Alabama Fosamax Bone Fracture Injury Lawyers
Fosamax is a pharmaceutical medication that was prescribed to treat osteoporosis. Studies have shown that bone weakening occurs in patients taking the medication for more than 3 years. If you suffered a leg bone fracture after taking Fosamax, you may have potential legal claims. We are accepting clients, evaluating records, and filing claims on behalf of anyone affected by this defective drug.
The Dilorenzo Law Firm, LLC's Fosamax femur fracture lawyers are now evaluating cases and filing claims for patients who took Fosamax and suffered a femur fracture or leg bone fracture after taking the medication for more than three (3) years. Fosamax was manufactured, distributed and marketed by Merck & Co., Inc.
Fosamax Side Effects
The side effects of Fosamax have been identified as follows:
- Osteonecrosis of the jaw (ONJ);
- Femur fractures;
- osteomyelitis: inflammation of bone marrow.
Fosamax and Osteonecrosis of the Jaw (ONJ)
The FDA approved Fosamax tablets on Sept. 29, 1995 and the oral solution on Sept. 17, 2003. Fosamax is in the non-nitrogenous class of bisphosphonates, meaning it contains a nitrogen atom. Other drugs within this class, such as Aredia® and Zometa®, are used in chemotherapy but are not indicated for use in treating non-cancerous conditions like osteoporosis.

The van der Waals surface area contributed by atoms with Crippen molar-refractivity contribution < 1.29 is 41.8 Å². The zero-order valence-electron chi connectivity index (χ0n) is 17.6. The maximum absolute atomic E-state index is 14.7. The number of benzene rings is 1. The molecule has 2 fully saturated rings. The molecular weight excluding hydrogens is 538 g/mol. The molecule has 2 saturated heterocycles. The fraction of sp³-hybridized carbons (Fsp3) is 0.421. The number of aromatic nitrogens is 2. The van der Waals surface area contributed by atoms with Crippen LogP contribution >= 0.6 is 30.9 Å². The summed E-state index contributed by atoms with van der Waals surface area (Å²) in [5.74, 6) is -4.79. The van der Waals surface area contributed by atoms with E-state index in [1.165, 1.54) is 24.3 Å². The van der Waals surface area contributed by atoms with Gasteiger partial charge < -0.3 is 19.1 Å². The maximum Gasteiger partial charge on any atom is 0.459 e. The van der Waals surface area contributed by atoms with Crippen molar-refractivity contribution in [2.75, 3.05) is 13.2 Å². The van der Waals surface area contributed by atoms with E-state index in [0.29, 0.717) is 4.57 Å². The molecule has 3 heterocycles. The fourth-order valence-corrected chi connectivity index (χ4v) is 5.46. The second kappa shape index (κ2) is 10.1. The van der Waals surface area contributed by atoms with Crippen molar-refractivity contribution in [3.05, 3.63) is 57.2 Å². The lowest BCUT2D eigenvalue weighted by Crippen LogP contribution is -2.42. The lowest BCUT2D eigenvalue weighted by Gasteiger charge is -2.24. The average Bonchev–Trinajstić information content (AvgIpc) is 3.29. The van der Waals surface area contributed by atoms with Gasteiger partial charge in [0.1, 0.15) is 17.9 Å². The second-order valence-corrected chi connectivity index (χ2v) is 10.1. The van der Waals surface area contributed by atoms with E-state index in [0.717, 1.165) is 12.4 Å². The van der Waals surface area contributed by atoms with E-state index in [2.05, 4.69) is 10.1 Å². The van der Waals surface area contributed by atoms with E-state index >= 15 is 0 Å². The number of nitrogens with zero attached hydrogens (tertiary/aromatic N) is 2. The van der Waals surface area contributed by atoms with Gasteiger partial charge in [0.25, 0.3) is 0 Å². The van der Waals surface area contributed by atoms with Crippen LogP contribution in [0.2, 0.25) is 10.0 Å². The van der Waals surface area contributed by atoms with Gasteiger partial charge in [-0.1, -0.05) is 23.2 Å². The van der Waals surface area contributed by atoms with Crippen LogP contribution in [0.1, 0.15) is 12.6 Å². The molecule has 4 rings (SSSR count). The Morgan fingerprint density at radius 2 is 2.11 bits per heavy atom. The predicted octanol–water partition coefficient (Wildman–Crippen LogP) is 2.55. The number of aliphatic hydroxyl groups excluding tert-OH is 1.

ONJ, short for osteonecrosis of the jaw, is a painful and disfiguring condition resulting from infection of the jaw and exposed portions of bone inside the mouth, causing the jaw bone to decay and die. Symptoms may take weeks or months to become evident and may develop following trauma to the tooth, such as an extraction or other dental surgery that exposes jaw bone. While almost all cases of ONJ have occurred following dental work, several cases have been reported as having occurred in the absence of dental work when bone is exposed and subject to infection.
Throughout the 1990s and 2000s, medical articles and studies reported the frequent and common occurrence of ONJ following the use of nitrogenous bisphosphonates used for chemotherapy. Because Merck reported and acknowledged Fosamax side effects concerning irritation, erosion, and inflammation of the upper gastrointestinal tract, we believe this manufacturer knew or should have known that Fosamax, as a nitrogenous bisphosphonate, shared an adverse event profile similar to that of the other drugs within this specific subclass of bisphosphonates.
In addition, our Fosamax side effect lawyers believe that Merck knew or should have known that bisphosphonates also inhibit the development of blood vessels in an organism or tissue of an affected area, resulting in an inadequate supply of blood, specifically to the lower and upper jaws. As a result, a minor injury or disease can turn into a non-healing wound that may then progress to widespread bone death and inflammation of bone marrow.
An article about bisphosphonate-associated osteonecrosis of the jaw in the Oregon Dental Association's March 2006 newsletter cites an increasing number of complications associated with the use of bisphosphonate drugs and specifically names Fosamax as being associated with development of a disorder involving non-healing, necrotic exposure of bone in the jaws. The article uses the term bisphosphonate-associated osteonecrosis of the jaw (BONJ).
Some state dental associations are now advising dentists to refrain from using any invasive procedure, such as drilling a cavity, on any patients who are taking Fosamax. Once osteonecrosis begins and becomes symptomatic, it is very difficult to treat and is not reversible.